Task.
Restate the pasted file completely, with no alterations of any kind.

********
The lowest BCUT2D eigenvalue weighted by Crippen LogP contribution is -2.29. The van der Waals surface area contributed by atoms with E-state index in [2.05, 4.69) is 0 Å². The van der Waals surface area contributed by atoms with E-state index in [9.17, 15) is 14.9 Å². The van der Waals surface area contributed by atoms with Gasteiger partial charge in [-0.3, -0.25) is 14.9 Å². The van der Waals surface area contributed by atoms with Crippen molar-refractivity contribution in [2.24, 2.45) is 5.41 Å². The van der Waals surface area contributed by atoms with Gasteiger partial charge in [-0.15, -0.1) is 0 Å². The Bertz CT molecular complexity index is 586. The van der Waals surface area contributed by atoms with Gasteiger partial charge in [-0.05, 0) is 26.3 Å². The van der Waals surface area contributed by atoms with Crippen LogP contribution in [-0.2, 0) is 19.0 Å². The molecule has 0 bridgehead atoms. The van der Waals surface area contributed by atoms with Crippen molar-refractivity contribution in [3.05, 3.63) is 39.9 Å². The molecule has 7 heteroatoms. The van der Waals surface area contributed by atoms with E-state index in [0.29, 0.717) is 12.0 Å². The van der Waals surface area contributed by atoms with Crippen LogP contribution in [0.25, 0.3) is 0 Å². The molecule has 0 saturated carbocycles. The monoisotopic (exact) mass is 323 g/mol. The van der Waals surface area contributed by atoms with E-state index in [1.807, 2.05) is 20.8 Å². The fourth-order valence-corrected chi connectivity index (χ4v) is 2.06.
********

The lowest BCUT2D eigenvalue weighted by Crippen LogP contribution is -2.29. The van der Waals surface area contributed by atoms with E-state index in [2.05, 4.69) is 0 Å². The van der Waals surface area contributed by atoms with E-state index in [9.17, 15) is 14.9 Å². The van der Waals surface area contributed by atoms with Gasteiger partial charge in [-0.3, -0.25) is 14.9 Å². The van der Waals surface area contributed by atoms with Crippen molar-refractivity contribution in [2.24, 2.45) is 5.41 Å². The van der Waals surface area contributed by atoms with Gasteiger partial charge in [-0.15, -0.1) is 0 Å². The Bertz CT molecular complexity index is 586. The van der Waals surface area contributed by atoms with Gasteiger partial charge in [-0.05, 0) is 26.3 Å². The van der Waals surface area contributed by atoms with Crippen LogP contribution in [-0.2, 0) is 19.0 Å². The molecule has 0 bridgehead atoms. The van der Waals surface area contributed by atoms with Crippen molar-refractivity contribution in [3.05, 3.63) is 39.9 Å². The molecule has 7 heteroatoms. The van der Waals surface area contributed by atoms with E-state index in [0.29, 0.717) is 12.0 Å². The van der Waals surface area contributed by atoms with Crippen LogP contribution in [0.25, 0.3) is 0 Å². The molecule has 0 saturated carbocycles. The monoisotopic (exact) mass is 323 g/mol. The van der Waals surface area contributed by atoms with E-state index in [1.807, 2.05) is 20.8 Å². The fourth-order valence-corrected chi connectivity index (χ4v) is 2.06.